Make. Connect. Learn.
Teaching patrons in the 21st century
”Learn by doing. Learn by making. Not learn by clicking.” (Audrey Watters)
There is a blitz of digital literacy initiatives in libraries across the nation as the imperatives mount for all citizens to get up to speed on 21st century skills and tools. Our increasingly digital culture demands technology skills for the workplace, for the employment process, for GED tests, for access to health and affordable care information, and for civic and social engagement. At the same time, there is a rising tide of makerspaces percolating into library spaces, or setting up in collaboration with libraries. Is there a connection between these two trends?
Fabricating 21st century skills
In the early 1980s, Seymour Papert introduced the learning theory of constructionism, which posits that the world is understood through being uniquely constructed by the individual. Whether making tangible objects or solving more abstract problems, there is a process of personal experimentation and discovery that makes the learning meaningful for each student. Now in the thick of the Information Age, the theory of connected learning affirms a strong association between learning and making as a trigger for curiosity and the imagination. The connected learning environment facilitates hands-on, participatory, interest-powered, peer-supported learning. A summary report of connected learning research, An Agenda for Research and Design, correlates the practice with 21st century literacies: “systems thinking, information literacy, creativity, adaptability, conscientiousness, persistence, global awareness and self-regulation.” This list of skill sets echoes those outlined by the Institute of Museum and Library Services (IMLS) in their 21st Century Skills Framework (2009). In the 2012 Talking Points: Museums, Libraries, and Makerspaces, IMLS makes a strong case for libraries and museums to implement makerspaces as a means to “strengthen community-based learning, particularly for critical thinking, problem solving, collaboration, and engagement in STEM.”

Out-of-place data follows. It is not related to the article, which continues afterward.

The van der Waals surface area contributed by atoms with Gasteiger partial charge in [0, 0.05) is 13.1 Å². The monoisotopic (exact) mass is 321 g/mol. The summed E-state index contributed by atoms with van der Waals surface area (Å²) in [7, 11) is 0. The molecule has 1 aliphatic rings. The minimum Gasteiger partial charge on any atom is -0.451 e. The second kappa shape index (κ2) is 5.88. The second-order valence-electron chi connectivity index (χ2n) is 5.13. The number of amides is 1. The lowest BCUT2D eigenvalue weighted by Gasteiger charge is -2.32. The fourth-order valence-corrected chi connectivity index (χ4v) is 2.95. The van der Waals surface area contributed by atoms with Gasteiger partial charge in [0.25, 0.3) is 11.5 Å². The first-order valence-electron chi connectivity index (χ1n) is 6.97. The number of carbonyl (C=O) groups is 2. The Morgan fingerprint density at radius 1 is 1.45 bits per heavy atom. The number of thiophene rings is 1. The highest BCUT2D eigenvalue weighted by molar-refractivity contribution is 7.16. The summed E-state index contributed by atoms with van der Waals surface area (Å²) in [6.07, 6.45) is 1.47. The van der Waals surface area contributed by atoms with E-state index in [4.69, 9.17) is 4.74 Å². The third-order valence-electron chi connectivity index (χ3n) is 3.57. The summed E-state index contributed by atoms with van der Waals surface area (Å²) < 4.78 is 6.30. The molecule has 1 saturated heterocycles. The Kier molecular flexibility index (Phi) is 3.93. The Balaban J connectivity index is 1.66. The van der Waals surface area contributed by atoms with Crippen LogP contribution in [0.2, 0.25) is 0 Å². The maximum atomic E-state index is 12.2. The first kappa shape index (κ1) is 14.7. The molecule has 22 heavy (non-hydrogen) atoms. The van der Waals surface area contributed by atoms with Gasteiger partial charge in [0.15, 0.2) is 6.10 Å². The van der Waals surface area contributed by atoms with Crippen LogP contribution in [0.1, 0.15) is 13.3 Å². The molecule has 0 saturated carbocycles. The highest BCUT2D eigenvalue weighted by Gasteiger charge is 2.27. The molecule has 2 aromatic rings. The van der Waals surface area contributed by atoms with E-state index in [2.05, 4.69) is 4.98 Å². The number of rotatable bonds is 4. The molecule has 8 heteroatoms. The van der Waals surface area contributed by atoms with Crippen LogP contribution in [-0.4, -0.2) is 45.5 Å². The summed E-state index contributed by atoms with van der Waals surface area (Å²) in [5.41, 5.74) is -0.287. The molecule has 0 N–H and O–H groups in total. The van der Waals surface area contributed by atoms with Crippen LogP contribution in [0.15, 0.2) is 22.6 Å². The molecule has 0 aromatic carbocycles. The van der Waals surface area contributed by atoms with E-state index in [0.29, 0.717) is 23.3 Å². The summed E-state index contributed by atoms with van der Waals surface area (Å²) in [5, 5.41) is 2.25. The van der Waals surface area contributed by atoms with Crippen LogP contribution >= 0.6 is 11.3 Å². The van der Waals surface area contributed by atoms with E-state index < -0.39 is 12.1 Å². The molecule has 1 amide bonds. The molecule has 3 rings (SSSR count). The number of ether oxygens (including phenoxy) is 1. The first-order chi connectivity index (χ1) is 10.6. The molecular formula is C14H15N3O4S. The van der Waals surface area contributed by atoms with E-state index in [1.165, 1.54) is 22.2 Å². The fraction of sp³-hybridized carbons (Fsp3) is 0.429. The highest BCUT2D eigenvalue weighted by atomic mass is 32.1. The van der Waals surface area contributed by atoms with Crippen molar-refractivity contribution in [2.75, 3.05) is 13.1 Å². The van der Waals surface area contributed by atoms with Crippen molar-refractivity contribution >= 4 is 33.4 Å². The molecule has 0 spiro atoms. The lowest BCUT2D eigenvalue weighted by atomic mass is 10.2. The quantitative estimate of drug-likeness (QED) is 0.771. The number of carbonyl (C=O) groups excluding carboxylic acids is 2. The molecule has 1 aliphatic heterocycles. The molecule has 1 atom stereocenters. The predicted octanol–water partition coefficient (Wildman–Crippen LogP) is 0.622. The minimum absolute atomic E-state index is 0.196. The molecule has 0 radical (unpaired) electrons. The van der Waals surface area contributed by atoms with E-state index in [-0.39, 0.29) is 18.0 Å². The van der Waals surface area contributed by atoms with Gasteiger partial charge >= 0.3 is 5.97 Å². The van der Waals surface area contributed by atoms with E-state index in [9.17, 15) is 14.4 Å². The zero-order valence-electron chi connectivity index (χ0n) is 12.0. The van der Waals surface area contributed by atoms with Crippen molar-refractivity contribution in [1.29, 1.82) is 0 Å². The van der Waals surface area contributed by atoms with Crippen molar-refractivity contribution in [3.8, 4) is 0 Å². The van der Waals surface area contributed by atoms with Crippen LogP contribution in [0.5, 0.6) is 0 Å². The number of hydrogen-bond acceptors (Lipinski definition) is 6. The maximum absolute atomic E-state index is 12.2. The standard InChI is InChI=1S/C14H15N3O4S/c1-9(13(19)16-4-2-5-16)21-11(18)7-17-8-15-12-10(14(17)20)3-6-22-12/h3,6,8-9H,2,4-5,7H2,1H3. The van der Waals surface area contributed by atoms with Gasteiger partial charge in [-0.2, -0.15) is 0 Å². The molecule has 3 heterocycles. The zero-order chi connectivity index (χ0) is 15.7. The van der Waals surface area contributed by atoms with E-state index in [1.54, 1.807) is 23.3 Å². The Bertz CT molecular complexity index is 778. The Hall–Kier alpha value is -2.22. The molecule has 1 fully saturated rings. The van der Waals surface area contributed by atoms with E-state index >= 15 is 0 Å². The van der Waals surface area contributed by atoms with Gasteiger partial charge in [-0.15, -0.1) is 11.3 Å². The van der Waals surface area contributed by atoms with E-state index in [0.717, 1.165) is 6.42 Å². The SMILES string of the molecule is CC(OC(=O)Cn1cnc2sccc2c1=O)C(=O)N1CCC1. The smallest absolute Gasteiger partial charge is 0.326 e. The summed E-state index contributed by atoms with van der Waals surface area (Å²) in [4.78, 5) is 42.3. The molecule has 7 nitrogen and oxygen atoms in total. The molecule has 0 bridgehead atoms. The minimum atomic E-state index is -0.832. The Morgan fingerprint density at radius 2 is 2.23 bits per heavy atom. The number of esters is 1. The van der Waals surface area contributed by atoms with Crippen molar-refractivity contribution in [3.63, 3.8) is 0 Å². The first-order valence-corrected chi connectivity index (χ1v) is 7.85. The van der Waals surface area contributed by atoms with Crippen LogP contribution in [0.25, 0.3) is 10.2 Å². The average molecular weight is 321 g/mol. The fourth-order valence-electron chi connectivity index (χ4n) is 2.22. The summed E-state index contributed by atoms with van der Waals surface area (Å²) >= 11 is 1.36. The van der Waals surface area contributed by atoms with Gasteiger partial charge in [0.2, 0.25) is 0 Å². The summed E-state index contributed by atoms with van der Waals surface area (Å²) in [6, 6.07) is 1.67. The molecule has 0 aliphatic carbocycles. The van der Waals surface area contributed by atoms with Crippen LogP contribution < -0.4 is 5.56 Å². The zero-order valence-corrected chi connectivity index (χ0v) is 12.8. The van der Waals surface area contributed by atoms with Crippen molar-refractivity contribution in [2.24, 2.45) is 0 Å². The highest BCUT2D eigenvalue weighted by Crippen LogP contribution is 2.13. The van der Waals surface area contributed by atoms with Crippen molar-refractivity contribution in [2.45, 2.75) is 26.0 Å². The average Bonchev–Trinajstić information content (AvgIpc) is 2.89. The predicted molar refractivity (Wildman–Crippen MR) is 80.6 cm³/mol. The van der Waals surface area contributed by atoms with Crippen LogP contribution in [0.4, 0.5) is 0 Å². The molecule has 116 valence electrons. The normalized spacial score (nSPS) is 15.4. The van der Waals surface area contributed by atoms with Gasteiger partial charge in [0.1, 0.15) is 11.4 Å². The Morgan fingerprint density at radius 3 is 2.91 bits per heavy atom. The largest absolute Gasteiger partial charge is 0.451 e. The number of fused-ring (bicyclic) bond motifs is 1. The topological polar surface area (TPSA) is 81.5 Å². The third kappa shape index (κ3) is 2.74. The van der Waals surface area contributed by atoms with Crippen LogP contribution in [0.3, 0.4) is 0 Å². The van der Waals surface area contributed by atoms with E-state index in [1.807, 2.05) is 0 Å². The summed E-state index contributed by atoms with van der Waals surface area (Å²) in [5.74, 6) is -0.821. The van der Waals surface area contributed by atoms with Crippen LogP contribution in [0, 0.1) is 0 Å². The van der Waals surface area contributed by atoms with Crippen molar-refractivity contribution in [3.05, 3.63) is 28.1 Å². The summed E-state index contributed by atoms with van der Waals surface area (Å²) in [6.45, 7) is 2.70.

Is making learning?
The big question arises: is making learning? Papert warns that interpreting constructionism as just “learning-by-making” is too simplistic. Blogger Rafi Santo provides one articulate response to the question:
“ The short answer: yes, but it’s complicated. The longer answer is that the best maker-driven learning is never just about the making. It’s about all the things that happen around the making. That initial spark of curiosity, the investigation and early tinkering, the planning and research that follow, the inspirations and appropriations from other projects, the prototypes, the failures, the feedback, and, perhaps most importantly, the iterations upon iterations towards a better make. All of these acts are done in and contingent on well configured social contexts, in communities of practice and affinity spaces.”
Santo gets it. Makerspaces are not just about the physical act of fabricating things. They are collaborative, exploratory, community spaces that foster a whole spectrum of skills, which enable people to be fully engaged 21st century citizens.
Making digital literacy
In Digital Literacy Resources for Emerging Maker Spaces, Jeff Ginger from the Champaign-Urbana Community Fab Lab poses this basic premise about the connection between digital literacy and making:
“ Digital Literacy is about more than just critically examining information, it’s about understanding how information is constructed and having the knowledge and means to create (and recreate) it individually and collaboratively. ...As [youth] learn to create through processes of remixing and divergent thinking they learn that they can shape the world around them.”